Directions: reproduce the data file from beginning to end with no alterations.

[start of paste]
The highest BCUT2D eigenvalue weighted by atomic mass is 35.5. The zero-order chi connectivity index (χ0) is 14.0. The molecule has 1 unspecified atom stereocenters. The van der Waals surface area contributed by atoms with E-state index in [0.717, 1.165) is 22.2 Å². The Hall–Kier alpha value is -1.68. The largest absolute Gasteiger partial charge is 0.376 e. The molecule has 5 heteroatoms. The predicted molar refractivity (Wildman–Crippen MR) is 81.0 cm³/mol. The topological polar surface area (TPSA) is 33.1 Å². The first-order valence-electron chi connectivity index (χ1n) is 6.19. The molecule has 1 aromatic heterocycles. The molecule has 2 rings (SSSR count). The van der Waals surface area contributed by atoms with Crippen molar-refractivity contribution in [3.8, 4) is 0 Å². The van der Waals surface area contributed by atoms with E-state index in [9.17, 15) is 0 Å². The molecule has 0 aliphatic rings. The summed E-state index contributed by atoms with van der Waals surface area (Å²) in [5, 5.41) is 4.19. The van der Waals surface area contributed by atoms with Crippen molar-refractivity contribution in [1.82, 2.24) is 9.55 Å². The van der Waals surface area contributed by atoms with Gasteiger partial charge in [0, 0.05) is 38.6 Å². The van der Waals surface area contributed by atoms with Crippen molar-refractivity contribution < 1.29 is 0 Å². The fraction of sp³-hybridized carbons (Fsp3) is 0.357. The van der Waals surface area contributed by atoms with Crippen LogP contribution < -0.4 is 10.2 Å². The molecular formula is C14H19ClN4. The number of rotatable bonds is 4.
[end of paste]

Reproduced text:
The highest BCUT2D eigenvalue weighted by atomic mass is 35.5. The zero-order chi connectivity index (χ0) is 14.0. The molecule has 1 unspecified atom stereocenters. The van der Waals surface area contributed by atoms with E-state index in [0.717, 1.165) is 22.2 Å². The Hall–Kier alpha value is -1.68. The largest absolute Gasteiger partial charge is 0.376 e. The molecule has 5 heteroatoms. The predicted molar refractivity (Wildman–Crippen MR) is 81.0 cm³/mol. The topological polar surface area (TPSA) is 33.1 Å². The first-order valence-electron chi connectivity index (χ1n) is 6.19. The molecule has 1 aromatic heterocycles. The molecule has 2 rings (SSSR count). The van der Waals surface area contributed by atoms with Crippen molar-refractivity contribution in [3.8, 4) is 0 Å². The van der Waals surface area contributed by atoms with E-state index in [9.17, 15) is 0 Å². The molecule has 0 aliphatic rings. The summed E-state index contributed by atoms with van der Waals surface area (Å²) in [5, 5.41) is 4.19. The van der Waals surface area contributed by atoms with Crippen molar-refractivity contribution in [1.82, 2.24) is 9.55 Å². The van der Waals surface area contributed by atoms with Gasteiger partial charge in [0, 0.05) is 38.6 Å². The van der Waals surface area contributed by atoms with Crippen molar-refractivity contribution < 1.29 is 0 Å². The fraction of sp³-hybridized carbons (Fsp3) is 0.357. The van der Waals surface area contributed by atoms with Crippen LogP contribution < -0.4 is 10.2 Å². The molecular formula is C14H19ClN4. The number of rotatable bonds is 4.